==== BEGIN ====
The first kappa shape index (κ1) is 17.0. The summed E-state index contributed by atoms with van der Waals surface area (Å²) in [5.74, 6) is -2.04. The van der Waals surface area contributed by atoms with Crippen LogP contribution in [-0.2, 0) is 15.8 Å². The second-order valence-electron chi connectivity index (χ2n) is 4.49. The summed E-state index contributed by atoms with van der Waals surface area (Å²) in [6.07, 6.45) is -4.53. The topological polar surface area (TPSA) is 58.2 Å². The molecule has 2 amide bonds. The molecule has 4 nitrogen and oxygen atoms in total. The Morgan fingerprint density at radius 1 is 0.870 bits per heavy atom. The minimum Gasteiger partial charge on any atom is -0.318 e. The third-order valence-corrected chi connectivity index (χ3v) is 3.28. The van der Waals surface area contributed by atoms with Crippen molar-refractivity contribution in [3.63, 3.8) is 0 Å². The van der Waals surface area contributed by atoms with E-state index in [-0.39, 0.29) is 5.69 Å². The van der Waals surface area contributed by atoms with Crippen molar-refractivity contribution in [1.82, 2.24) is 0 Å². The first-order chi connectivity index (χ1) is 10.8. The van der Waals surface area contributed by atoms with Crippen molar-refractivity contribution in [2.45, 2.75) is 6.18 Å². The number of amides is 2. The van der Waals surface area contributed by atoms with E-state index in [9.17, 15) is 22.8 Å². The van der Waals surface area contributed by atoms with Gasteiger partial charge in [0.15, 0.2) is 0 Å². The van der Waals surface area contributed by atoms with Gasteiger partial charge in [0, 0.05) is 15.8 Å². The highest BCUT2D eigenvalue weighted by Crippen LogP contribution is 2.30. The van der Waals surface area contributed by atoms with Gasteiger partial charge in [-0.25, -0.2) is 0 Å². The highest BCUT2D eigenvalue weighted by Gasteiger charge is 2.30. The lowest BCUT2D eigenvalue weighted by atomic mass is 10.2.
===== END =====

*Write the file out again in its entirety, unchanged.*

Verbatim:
The first kappa shape index (κ1) is 17.0. The summed E-state index contributed by atoms with van der Waals surface area (Å²) in [5.74, 6) is -2.04. The van der Waals surface area contributed by atoms with Crippen LogP contribution in [-0.2, 0) is 15.8 Å². The second-order valence-electron chi connectivity index (χ2n) is 4.49. The summed E-state index contributed by atoms with van der Waals surface area (Å²) in [6.07, 6.45) is -4.53. The topological polar surface area (TPSA) is 58.2 Å². The molecule has 2 amide bonds. The molecule has 4 nitrogen and oxygen atoms in total. The Morgan fingerprint density at radius 1 is 0.870 bits per heavy atom. The minimum Gasteiger partial charge on any atom is -0.318 e. The third-order valence-corrected chi connectivity index (χ3v) is 3.28. The van der Waals surface area contributed by atoms with Crippen molar-refractivity contribution in [3.63, 3.8) is 0 Å². The van der Waals surface area contributed by atoms with E-state index in [-0.39, 0.29) is 5.69 Å². The van der Waals surface area contributed by atoms with Crippen molar-refractivity contribution in [1.82, 2.24) is 0 Å². The first-order chi connectivity index (χ1) is 10.8. The van der Waals surface area contributed by atoms with Crippen molar-refractivity contribution in [2.45, 2.75) is 6.18 Å². The number of amides is 2. The van der Waals surface area contributed by atoms with E-state index in [9.17, 15) is 22.8 Å². The van der Waals surface area contributed by atoms with Gasteiger partial charge in [0.15, 0.2) is 0 Å². The van der Waals surface area contributed by atoms with Gasteiger partial charge in [0, 0.05) is 15.8 Å². The highest BCUT2D eigenvalue weighted by Crippen LogP contribution is 2.30. The van der Waals surface area contributed by atoms with Gasteiger partial charge in [-0.25, -0.2) is 0 Å². The highest BCUT2D eigenvalue weighted by Gasteiger charge is 2.30. The lowest BCUT2D eigenvalue weighted by atomic mass is 10.2.